Civil Disobedience in Post Katrina New Orleans

 Civil Disobedience in Post Katrina New Orleans


ChickenBones: A Journal

for Literary & Artistic African-American Themes



It is a war on the working class when Charity Hospital is shut down and no adequate

infrastructure created in its place to insure an above crisis level of available health care.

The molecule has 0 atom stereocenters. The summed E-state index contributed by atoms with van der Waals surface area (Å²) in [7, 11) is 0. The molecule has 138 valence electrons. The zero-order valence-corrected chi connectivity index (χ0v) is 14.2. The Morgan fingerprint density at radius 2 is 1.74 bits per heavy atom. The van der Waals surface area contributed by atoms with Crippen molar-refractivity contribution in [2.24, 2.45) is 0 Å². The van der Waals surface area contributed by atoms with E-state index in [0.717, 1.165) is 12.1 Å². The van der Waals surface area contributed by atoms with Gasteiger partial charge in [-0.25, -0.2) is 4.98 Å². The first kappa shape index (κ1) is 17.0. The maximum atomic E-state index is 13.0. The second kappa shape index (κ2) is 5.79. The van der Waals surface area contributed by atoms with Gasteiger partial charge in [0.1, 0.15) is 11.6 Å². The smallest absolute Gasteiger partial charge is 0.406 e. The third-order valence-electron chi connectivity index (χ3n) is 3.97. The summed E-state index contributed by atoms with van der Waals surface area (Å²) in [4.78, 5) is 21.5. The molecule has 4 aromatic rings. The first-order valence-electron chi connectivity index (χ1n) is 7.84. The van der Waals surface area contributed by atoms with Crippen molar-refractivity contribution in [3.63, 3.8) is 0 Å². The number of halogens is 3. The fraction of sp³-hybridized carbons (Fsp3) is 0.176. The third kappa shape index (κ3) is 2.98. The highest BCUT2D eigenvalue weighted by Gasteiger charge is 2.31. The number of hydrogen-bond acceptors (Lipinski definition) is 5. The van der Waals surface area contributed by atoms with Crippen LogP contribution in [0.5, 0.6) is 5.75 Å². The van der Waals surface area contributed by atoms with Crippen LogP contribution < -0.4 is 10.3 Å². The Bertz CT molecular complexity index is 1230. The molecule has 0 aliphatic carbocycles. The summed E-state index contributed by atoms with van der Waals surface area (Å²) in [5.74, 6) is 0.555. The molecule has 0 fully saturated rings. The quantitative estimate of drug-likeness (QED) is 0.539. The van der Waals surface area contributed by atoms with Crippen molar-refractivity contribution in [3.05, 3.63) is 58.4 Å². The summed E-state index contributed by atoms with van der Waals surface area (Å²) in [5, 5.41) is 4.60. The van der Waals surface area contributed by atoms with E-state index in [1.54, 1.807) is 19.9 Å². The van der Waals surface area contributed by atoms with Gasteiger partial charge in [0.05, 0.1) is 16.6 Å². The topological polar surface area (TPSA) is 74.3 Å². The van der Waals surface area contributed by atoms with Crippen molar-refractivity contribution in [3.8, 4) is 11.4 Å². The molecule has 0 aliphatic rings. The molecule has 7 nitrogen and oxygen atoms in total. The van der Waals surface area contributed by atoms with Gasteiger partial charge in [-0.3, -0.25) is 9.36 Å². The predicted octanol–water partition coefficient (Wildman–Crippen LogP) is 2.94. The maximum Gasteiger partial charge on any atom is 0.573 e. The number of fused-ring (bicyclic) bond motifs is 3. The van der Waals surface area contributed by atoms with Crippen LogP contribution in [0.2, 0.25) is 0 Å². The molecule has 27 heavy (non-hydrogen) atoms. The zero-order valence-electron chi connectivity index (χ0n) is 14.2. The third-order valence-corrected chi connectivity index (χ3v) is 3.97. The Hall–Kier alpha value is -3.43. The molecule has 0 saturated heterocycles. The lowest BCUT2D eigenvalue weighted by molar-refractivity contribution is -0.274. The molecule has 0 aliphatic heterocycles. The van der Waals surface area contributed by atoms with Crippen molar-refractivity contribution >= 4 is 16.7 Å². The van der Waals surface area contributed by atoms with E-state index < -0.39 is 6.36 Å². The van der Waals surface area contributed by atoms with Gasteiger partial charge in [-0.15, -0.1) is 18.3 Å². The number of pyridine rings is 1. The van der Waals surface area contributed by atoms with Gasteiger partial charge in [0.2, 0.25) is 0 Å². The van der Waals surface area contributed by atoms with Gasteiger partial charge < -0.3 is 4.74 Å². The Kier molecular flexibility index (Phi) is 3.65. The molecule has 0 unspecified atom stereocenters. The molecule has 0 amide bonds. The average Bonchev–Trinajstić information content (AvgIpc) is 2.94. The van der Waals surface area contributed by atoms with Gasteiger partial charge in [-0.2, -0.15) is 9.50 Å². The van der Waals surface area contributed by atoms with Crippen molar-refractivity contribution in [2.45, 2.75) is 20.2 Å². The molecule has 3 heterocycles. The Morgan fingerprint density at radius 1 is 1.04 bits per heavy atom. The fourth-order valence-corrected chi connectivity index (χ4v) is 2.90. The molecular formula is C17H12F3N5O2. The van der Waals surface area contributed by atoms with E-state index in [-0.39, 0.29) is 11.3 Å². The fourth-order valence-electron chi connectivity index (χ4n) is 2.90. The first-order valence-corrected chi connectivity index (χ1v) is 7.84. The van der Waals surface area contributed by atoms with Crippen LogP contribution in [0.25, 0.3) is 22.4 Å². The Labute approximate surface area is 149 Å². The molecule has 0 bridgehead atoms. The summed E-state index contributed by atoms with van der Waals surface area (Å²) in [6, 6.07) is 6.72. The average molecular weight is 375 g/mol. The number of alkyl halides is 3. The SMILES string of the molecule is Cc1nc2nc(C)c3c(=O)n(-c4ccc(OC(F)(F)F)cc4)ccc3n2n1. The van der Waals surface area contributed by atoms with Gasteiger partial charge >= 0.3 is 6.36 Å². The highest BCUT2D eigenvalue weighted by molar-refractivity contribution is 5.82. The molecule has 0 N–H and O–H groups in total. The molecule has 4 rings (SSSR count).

The Importance of Civil Disobedience in Post-Katrina New Orleans

By Elizabeth Cook


Citizens of New Orleans are taking it upon themselves to enforce the right of return with everyday acts of civil disobedience. Public housing residents in particular are fighting back. HUD is attempting to shutter all of public housing in New Orleans, but residents have forced the reopening of Iberville Housing Development, and have attempted reoccupation of two other developments.